This is the year change came to Albuquerque. Sometimes that change came because of long-standing problems in the Duke City, other times, it came despite the issues and troubles that were seen in these parts in the year 2017.
It’s not difficult to highlight those big stories and subsequently the deep changes they may bring; it becomes problematic to rank them though, as so much of that forward momentum was supplied by a really big change at the top.
The election of Tim Keller as mayor ranks at the top of our important local stories this year.
Keller began his quest for Burque’s top job amidst a field of eight candidates that included a then-current City Councilman and County Commissioner—both had big plans and big ties to the revisionist, populist maniacs now in charge of our nation—as well as a bright young visionary, a reform-minded business owner, a former Obama appointee, a bigwig from the state Democratic party, a former cop, and a classless, clueless Downtown parking-lot owner.
Keller’s strong showing in the October primary election demonstrated he had the political mojo to wrap up the election with a substantive victory for progressive politics in Albuquerque. His ground game, level of organization and ability to relate his proactive platform to local citizens of all stripes created an electoral environment where his main opponent—who spoke mostly in warning tones and portrayed municipal matters in apocalyptic terms—had little chance of winning.
Keller literally trounced Trump clone wannabe Dan Lewis in the Nov. 14 general election, setting the stage for a new administration that will be called upon to effect major course changes, even as our city continues to suffer from problems and policies aggravated by the Republican Berry administration.
One of the problems facing Keller and his estimable brain trust is the noticeable rise in crime this city has seen in the past couple of years. Savage murders and astonishing property crime continued to make headlines in 2017, even as Keller was elected to promises of stanching the flow of blood and resaleable goods in Burque.
Recent statistics—and a casual perusal of local newspapers, this one included—show an unforgiving rise in crime in Albuquerque this past year. In September, national media outlets told a terrible tale about Burque and crime. According to the FBI, instances of violent crime increased 15.5 percent between 2015 and 2016 (the most current dates for which such statistics are available) and property crime rose by 13.3 percent.
On top of this awful accounting, murder rates in Albuquerque soared in 2017. As of Nov. 30, there had been 71 homicides in Albuquerque, a number that is higher than it’s been in 20 years. Clearly, as 2018 advances on this small city by a big river, reducing violent crime and property crime continue to be civic priorities for a new administration that is already battling the problem with an infusion of new ideas, new officers and a new policing plan for Burque.
Another huge bit of news here in Burque doesn’t so much have to do with cultural failings as it does with accepting the errors of the past and evolving plans to be more in line with citizen wants and needs.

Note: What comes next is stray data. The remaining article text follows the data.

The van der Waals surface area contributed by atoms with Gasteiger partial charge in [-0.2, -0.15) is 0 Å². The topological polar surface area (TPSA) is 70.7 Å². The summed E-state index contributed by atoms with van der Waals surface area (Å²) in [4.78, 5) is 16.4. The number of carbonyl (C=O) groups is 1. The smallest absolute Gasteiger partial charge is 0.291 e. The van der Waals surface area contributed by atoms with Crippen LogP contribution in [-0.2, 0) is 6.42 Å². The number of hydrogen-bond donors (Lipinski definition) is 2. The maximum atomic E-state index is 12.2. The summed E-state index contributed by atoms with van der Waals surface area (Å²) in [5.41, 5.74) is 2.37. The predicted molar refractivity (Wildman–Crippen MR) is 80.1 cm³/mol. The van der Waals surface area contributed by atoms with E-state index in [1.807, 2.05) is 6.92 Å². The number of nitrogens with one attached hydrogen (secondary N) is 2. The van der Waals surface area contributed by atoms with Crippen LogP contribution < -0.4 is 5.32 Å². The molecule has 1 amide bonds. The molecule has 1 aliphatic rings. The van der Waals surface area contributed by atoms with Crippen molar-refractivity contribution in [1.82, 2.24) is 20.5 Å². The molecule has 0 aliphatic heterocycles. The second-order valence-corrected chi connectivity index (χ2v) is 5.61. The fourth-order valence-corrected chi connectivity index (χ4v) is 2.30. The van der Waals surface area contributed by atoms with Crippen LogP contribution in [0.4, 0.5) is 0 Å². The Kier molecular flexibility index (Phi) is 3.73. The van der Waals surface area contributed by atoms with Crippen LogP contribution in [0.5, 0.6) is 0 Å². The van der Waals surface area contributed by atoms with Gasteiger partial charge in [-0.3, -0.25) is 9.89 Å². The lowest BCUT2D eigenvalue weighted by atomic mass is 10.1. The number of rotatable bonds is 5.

Such is the case with the Albuquerque Rapid Transit project, or ART. Initiated with little or no citizen input, the multimillion dollar project begun by the Berry administration is yet to be finished—and won’t be up and running until early next year—and may not receive the federal funding called for in the project’s initial roll out in Sept. 2016.
The feds have yet to reimburse the city for any of the project; though a grant from the Federal Transit Administration was to supply between $50 and $75 million in reimbursements for construction of ART, the funds have yet to materialize and members of the Keller administration will have to meet with authorities in January to try and cement the deal with paperwork and signatures.
Due to all of the infrastructure repair that took place during the project’s construction, the whole deal is also currently $15 million dollars over budget.
In the meantime, there has already been talk of modifying the scope of plans for ART to include service to Albuquerque’s Sunport. Though that may pave the way for further funding—in the form of airport bonds—it also means an extension of street construction which has been maddening to local drivers as well as a scourge to the Central Avenue businesses along the current ART route.
In a move that speaks to efficiency as well as engagement, the Keller administration continued to make positive local news when it was announced last week that the plans for a long-planned-for but somehow never-asked-for solid waste transfer station in the North Valley—the infamous Edith Transfer Station—would not be continued to completion. Long a thorn in the side of many residents and a vociferous collection of neighborhood associations, Keller listened to the people and decided that moving forward with a huge indoor garbage collection center in the middle of a neighborhood was a bad idea.
Though such activities might seem small at a glance, especially with the threat of crime and a boondoggle of a bus system at the head of the table, this was a very important policy decision for Keller and company. It demonstrates that local government, far from being beholden to developers and bureaucrats in the decision making process, is quite capable of listening to local voices and moving forward with the needs of our city’s citizenry respected, intact and part of the plan to improve this city in the years ahead.